If I had to bet, I'd wager on the Lakers being quite concerned with Dwight Howard's back. They're far from a stupid franchise, and Gary Vitti is among the most respected trainers in sports. Los Angeles takes risks, but it does not do so lightly.
Fans and media? They're a bit less concerned, or at least were when news of the trade was announced. The ensuing celebration made it seem as though L.A. had traded Kwame Brown, not Andrew Bynum. For all his PR faults, Drew was still the second-best center in the league. Bynum is a shade bigger than Howard, and also two years younger. Complain all you will about Laker luck, but they made a fair, bold deal here.
Also, in the trade lead-up, Los Angeles was wary of Dwight Howard's back, according to an Eric Pincus HoopsWorld report:
The Lakers biggest concern is the status of Howard’s back, which the source indicates they believe has been healing "very slowly."
Los Angeles eventually shed enough of its concerns to make this deal happen, but I doubt that it instantly became carefree upon its completion. I doubt this because Dwight seemed so doubtful as to physical activity in his near future.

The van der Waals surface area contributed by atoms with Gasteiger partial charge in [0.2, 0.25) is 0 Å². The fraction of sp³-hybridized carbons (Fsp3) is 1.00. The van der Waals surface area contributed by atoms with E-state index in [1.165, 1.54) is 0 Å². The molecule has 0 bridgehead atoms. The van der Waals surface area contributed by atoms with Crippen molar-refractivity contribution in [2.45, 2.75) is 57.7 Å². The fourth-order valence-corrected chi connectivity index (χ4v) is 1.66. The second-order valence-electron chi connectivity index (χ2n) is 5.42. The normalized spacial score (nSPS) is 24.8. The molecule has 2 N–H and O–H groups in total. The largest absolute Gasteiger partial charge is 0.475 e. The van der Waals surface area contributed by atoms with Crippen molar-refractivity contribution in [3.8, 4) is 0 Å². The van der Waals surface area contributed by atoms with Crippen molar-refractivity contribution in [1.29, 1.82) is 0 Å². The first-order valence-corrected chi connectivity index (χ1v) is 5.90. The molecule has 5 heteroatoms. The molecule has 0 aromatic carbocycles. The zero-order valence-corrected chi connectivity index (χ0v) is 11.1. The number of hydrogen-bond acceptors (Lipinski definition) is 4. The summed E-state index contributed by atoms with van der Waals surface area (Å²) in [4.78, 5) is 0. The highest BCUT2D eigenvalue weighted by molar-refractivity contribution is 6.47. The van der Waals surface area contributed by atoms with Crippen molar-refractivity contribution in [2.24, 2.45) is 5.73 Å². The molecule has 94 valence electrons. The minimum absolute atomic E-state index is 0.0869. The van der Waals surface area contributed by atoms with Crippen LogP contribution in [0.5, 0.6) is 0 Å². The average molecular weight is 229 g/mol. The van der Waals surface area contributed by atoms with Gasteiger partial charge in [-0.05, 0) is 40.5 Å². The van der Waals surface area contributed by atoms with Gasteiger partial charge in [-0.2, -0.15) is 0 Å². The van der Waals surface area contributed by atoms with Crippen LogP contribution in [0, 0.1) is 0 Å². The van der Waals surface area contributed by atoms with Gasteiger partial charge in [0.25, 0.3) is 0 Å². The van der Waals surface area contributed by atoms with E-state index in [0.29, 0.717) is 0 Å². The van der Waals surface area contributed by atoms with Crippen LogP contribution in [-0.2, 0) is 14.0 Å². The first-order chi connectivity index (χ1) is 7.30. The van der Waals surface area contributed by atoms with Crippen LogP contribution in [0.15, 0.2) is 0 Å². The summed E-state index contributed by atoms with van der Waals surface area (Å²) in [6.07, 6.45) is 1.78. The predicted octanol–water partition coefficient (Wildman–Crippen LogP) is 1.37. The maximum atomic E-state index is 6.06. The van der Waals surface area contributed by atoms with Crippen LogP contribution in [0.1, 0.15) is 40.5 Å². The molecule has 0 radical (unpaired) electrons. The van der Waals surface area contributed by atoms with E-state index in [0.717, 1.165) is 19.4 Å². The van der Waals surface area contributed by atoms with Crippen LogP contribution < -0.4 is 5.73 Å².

At the trade presser, Dwight let on that he had not started running since his season-ending back surgery. He also refused to give a future timetable on his return despite a few questions in that direction.
I found this to be a shocking revelation, considering the celebratory atmosphere surrounding the trade. If Dwight Howard had no clue when he'd ever play basketball again, then what exactly were we analyzing here? And how was this aspect of the story not covered in greater detail?
We still have no official Dwight return date. As recently as Aug. 27, Lakers.com refused to peg Howard's recovery to any kind of time sequence. Despite controlling its own message on its own website, Los Angeles is tentative to give any kind of insight as to Dwight's progress. It isn't even willing to say that he'll be back within a year. It's wholly up to our imaginations.
There is the extra concern that doesn't pertain to when Howard will be back from his herniated-disc injury. What about how Howard's game might change? He's 6'9" in socks (6'11" in shoes). Strong though he is, Dwight's not exactly a giant of a big man. His shot is far from accurate, and his handle is balky at best.
Suffice to say that Howard is highly dependent on athleticism. If he loses any bounce, it could be the difference between great and good. As in, it could be the difference between Howard and Bynum—or worse.
So, as we excitedly analyze the pick-and-roll possibilities of Nash and Howard, we may be discussing a team that only exists in theory. We may also be discussing a team that will begin opening night with a healthy, fully-revved Dwight Howard.
The Lakers have given us little reason to lean in any particular direction. So many possibilities, so many timetables, are plausible. If you're a pessimist, that's quite scary. But how many Laker fans have reason for pessimism?